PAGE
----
J.R. Warren and B.J. Marshall (Nobel Prize for Medicine and Physiology, 2005)

Robin Warren (left) and his Nobel co-recipient Barry Marshall are known around the world for their discovery of the cause of peptic ulcers. Their controversial research eventually culminated in bold self-experimentation and led to a complete change in the treatment of the condition world-wide. In 2005 they were awarded the Nobel Prize for Medicine for their work.

Dr Robin Warren completed his medical degree at the University of Adelaide in 1961 and his Pathology specialisation at Royal Melbourne Hospital in 1967. While working as a Pathologist at Royal Perth Hospital, in 1979 he reported unusual bacterium in biopsies from patients suffering gastritis. This report was greeted with scepticism from the general medical community as stress and lifestyle were widely held to be the cause of the disease. Warren continued his investigations over the next two years, confirming the link. In 1981, he met Professor Barry Marshall, then a gastroenterology registrar at the hospital who was seeking a research project. Together, the pair studied the presence of spiral bacteria in association with gastritis. The following year they performed the initial culture of Helicobacter pylori and developed their hypothesis related to the bacterial cause of peptic ulcer and gastric cancer.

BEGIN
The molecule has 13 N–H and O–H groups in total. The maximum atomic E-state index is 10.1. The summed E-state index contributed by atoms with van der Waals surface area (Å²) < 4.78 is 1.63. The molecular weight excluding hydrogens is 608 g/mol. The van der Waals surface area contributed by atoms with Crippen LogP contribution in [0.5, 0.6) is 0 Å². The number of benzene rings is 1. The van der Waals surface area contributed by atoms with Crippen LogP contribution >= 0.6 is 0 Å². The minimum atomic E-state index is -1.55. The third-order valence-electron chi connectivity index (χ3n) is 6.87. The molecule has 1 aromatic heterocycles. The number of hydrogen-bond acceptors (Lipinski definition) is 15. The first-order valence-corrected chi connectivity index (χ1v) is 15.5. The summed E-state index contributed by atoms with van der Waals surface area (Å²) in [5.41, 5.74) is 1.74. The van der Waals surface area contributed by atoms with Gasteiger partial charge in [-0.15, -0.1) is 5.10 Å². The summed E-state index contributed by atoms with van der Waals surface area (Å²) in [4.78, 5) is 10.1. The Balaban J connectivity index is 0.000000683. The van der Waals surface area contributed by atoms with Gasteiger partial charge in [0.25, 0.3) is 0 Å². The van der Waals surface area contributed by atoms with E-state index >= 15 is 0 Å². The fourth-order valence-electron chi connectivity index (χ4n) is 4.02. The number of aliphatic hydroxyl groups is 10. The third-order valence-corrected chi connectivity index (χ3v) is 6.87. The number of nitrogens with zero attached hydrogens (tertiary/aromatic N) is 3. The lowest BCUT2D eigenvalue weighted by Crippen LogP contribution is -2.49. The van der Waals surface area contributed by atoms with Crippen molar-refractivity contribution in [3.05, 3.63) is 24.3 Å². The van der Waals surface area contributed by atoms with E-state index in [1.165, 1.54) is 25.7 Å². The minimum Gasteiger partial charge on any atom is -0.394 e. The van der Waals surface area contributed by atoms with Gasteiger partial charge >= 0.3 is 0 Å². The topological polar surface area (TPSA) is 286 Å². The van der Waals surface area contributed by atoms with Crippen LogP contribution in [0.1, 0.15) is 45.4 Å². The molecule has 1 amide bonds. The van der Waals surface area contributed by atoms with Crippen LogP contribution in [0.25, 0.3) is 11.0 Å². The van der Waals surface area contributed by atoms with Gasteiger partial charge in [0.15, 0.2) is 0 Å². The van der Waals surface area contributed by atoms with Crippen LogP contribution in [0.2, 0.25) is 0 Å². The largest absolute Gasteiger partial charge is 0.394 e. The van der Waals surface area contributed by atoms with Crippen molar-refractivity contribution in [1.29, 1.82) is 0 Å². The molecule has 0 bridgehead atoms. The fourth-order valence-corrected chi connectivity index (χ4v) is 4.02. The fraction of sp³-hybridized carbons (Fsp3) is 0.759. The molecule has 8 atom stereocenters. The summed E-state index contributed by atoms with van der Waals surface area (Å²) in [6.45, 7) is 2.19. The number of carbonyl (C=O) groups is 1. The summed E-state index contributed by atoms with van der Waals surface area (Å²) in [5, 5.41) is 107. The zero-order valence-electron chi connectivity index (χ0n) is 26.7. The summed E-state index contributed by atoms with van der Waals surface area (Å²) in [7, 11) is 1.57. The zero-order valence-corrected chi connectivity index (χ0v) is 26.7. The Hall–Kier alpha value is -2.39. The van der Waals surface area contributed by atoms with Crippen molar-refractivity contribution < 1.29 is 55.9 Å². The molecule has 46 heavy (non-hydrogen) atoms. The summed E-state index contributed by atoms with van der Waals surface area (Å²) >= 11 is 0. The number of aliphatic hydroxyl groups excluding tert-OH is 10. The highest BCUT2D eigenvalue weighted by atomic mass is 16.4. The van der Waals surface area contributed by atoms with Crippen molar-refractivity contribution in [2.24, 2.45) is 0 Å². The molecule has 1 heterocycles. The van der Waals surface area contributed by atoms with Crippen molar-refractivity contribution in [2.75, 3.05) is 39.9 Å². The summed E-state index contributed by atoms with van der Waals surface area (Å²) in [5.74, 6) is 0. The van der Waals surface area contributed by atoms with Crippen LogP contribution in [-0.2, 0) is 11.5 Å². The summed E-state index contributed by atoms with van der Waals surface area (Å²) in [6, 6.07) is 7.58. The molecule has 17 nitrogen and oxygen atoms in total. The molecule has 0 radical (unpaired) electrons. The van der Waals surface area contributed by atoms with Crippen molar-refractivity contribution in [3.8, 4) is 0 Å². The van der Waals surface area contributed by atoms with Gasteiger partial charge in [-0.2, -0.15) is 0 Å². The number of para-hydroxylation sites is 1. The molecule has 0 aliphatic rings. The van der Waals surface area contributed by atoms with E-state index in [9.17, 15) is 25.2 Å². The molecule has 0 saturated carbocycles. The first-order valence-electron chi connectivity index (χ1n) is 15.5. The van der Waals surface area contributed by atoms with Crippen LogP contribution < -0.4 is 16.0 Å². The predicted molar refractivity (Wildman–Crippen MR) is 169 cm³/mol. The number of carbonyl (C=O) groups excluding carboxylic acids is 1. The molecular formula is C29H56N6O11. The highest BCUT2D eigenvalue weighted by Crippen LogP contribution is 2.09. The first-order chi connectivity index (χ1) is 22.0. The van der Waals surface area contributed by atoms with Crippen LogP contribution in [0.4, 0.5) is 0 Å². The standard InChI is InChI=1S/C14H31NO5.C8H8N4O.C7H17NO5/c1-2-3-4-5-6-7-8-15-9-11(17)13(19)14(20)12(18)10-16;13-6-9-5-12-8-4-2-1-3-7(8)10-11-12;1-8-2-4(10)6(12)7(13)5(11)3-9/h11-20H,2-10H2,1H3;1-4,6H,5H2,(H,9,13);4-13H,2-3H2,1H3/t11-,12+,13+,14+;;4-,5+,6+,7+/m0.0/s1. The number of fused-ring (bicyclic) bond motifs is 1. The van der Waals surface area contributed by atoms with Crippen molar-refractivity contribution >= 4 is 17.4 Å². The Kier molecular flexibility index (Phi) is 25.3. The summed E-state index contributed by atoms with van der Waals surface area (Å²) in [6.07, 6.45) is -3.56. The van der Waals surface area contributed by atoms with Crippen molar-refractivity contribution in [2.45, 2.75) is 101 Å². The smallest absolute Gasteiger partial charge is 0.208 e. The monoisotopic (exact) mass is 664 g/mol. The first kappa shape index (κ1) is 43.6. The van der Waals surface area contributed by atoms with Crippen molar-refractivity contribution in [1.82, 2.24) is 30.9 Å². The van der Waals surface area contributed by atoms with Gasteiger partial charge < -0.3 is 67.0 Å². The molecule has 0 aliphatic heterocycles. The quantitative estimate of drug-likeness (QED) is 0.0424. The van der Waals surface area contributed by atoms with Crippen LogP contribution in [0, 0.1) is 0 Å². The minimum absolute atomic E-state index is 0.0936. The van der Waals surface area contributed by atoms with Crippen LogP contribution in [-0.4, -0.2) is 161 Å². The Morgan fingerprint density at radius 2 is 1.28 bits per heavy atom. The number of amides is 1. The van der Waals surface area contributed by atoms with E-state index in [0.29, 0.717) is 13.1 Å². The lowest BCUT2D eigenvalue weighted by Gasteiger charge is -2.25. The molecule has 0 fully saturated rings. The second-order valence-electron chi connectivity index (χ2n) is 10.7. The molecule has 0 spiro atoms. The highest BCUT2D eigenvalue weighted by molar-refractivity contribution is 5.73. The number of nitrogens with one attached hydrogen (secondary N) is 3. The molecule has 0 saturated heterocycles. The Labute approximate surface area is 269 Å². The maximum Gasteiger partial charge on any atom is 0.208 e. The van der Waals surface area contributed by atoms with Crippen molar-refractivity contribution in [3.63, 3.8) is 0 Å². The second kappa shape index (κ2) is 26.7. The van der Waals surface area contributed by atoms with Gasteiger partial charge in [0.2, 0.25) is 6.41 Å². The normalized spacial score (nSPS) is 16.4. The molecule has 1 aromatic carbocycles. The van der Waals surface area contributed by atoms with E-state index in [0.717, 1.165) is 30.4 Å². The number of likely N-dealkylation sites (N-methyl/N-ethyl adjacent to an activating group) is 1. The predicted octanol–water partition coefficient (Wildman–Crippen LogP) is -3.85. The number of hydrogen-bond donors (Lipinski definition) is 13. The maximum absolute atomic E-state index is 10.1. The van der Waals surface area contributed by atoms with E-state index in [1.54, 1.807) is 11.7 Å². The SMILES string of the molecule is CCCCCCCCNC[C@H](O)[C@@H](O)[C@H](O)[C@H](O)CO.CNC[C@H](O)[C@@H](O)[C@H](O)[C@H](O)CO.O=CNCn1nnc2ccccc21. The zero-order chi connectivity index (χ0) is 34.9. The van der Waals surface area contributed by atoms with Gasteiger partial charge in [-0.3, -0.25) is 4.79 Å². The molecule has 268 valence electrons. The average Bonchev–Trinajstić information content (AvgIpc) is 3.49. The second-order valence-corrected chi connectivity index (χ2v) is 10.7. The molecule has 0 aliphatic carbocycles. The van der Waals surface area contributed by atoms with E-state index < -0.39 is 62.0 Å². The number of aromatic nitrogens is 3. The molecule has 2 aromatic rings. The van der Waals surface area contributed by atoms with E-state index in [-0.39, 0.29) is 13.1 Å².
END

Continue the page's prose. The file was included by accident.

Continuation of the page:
Facing continued scepticism, they sought to establish the link in a clinical setting. In 1984, Professor Marshall demonstrated the bacterial cause of gastritis in a wellpublicised self-administration experiment, in which he drank a culture of H. pylori, and then cured the resulting gastritis with antibiotics and acid inhibitors. Warren and Marshall continued their work with larger clinical trials that demonstrated the startling effectiveness of antibiotic treatment for ulcers. Thanks to their work, peptic ulcer disease is no longer a chronic and frequently disabling condition.